Jambo! It’s time for the world cup of wildlife!
Welcome to one of the most spectacular natural phenomena one can experience, where the sensational migration of millions of wildebeest followed by zebras and gazelles makes a headway towards Maasai Mara National Reserve from Serengeti National Park in Tanzania from June and continues till October.
This breathtaking spectacle starts around late June when it becomes dry in Serengeti. The fear of no grass and water looms large in the wildebeest’s lives, making them start their annual pattern towards Maasai Mara. The herd continues their cycle towards Grumeti River, where the food chain is ready to take place in nature’s cradle.
The wildebeest will expend the water and grass and resume their journey.
During their journey further north, the herd waits to follow the leader to take the first leap of faith across the Mara River infested with preying Nile crocodiles and welcoming Hippos. The Nile crocodile keeps an eye at the ongoing event to spot the weakest of the herd as their prime victim.
It is said by Maasai people that these crocodiles and hippos live in harmony. Hippos are supposedly more dangerous than the Nile crocodiles and kill more preys than any other predator.
When the herd of wildebeests arrives at the Mara River, the leader of the first group takes a leap of faith and jumps into the river followed by others. Sometimes the whole herd might take several rounds till the leader is courageous enough to cross the river.
Till late October, millions of wildebeests and zebras will amass near the river and feed on the lush grasslands.
In November, due to short rain, the herd starts their cycle back towards South.
The annual cycle of migration depends on rain but the best time to catch the sight of this spectacular wildlife wonder of the world is between July and October on an African Game Drive!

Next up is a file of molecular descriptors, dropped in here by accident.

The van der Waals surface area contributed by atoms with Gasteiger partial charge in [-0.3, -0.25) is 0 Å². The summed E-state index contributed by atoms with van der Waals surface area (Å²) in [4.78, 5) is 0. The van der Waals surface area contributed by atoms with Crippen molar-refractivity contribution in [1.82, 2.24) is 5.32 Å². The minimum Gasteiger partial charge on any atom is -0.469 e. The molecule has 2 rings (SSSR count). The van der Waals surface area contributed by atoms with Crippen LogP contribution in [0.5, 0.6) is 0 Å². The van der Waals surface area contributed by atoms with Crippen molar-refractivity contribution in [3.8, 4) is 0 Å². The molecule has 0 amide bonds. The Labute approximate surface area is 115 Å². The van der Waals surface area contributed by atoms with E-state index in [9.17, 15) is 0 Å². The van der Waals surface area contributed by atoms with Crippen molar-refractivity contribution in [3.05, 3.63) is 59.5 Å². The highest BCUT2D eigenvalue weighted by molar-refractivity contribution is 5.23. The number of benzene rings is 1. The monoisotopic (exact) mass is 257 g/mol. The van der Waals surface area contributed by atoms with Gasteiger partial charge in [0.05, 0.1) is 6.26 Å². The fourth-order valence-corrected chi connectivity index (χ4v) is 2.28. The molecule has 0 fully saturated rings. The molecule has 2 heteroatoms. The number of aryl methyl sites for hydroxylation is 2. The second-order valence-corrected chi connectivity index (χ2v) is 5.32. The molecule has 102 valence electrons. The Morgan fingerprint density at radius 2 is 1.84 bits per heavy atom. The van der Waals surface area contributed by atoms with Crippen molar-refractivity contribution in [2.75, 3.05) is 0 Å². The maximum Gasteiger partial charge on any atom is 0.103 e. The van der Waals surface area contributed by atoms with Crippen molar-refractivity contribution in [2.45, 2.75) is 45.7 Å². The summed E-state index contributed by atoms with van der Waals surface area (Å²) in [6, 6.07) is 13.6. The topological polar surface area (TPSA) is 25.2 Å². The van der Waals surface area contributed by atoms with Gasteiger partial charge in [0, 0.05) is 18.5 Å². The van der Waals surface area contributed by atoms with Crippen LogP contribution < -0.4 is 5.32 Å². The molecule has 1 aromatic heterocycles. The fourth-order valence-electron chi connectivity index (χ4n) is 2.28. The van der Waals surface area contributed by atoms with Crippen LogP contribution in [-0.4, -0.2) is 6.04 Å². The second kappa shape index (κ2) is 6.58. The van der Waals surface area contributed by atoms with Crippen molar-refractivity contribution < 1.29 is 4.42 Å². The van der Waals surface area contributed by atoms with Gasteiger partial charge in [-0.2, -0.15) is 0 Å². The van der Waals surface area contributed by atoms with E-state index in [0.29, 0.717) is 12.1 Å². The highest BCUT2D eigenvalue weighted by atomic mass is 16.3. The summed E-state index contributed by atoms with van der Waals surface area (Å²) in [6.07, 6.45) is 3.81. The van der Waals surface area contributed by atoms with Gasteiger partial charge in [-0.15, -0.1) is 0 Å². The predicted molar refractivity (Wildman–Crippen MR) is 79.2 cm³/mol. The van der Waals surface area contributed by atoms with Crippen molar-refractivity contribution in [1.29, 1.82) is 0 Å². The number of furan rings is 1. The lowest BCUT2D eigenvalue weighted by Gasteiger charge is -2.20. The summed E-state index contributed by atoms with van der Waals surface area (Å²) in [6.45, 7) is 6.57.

Along with the players of the great migration, you also get to see the famous “Big Five”. The Big Five refers to lion, elephant, buffalo, rhino, and leopard. Being the most difficult animals to hunt, they were named Big Five by the hunters in 19th and early 20th century.
You will find elephants playing and swimming in the water because these creatures adore water. The African elephants are one of the heaviest animals of the world.
Both white and black rhinos can be witnessed here, black rhinos being the most endangered species in Africa.
Moving south, there will be lions feeding on carcasses and ribcages of their preys adding up exhilarating memories to your safari journey. A heads-up for your trip, make sure you don’t wear any bright colours!
As the migration starts, the whole of Kenya’s food chain gets influenced leading to a balance in nature. The huge diversity of animals and plants sustains the whole ecosystem.
Imagine living a basic minimal, stress-free life, close to nature in the middle of Maasai Mara National Reserve. Tempted? Keekorok Lodge is a perfect place to live this dream. It is a well-fenced lodge from the wild animals and was built in 1962. You will find many options for game drives and other adventurous activities. Your stay will be full of surprises at Keekorok Lodge. Instead of your morning alarm, you might wake up to the roar of a lion!
As Kenya is close to the equator, weather over here is always pleasant which blooms up your journey. Make sure you do carry your camera with you because you don’t want to miss clicking these amazing wildlife moments!
Outside the town of Nairobi, is Lake Naivasha. It is curious to know that the word Naivasha is derived from a Maasai word “Nai’posha” meaning rough water. On the stretch of this lake, there are herds of zebras and wildebeest feeding on the fresh grass. Around this lake, there are no predators, hence no fear amongst these zebras against beasts of prey.
In the northeast of Naivasha, Aberdare National Park is located, on the central highlands of Kenya. An amazing spot for game viewing with the sights of wild animals coming down to the ark for quenching their thirst is something you don’t want to lose out on, in your trip to Kenya.
Visiting Kenya will let you experience the established African culture, which is very different from our modern way of living. Maasai people are fond of accessories, face painting, and colourful clothes. They are also named as fierce Maasai warriors. Being nomads, they hop from place to place with their animals.
A known custom of Maasai Mara is the “jumping dance”. It’s a ritual dance performed during Eunoto, the coming of age ceremony of junior warriors.
If you are planning to make a visit to Maasai Mara or have already witnessed the great migration, do share your thoughts and experience in the comment box below!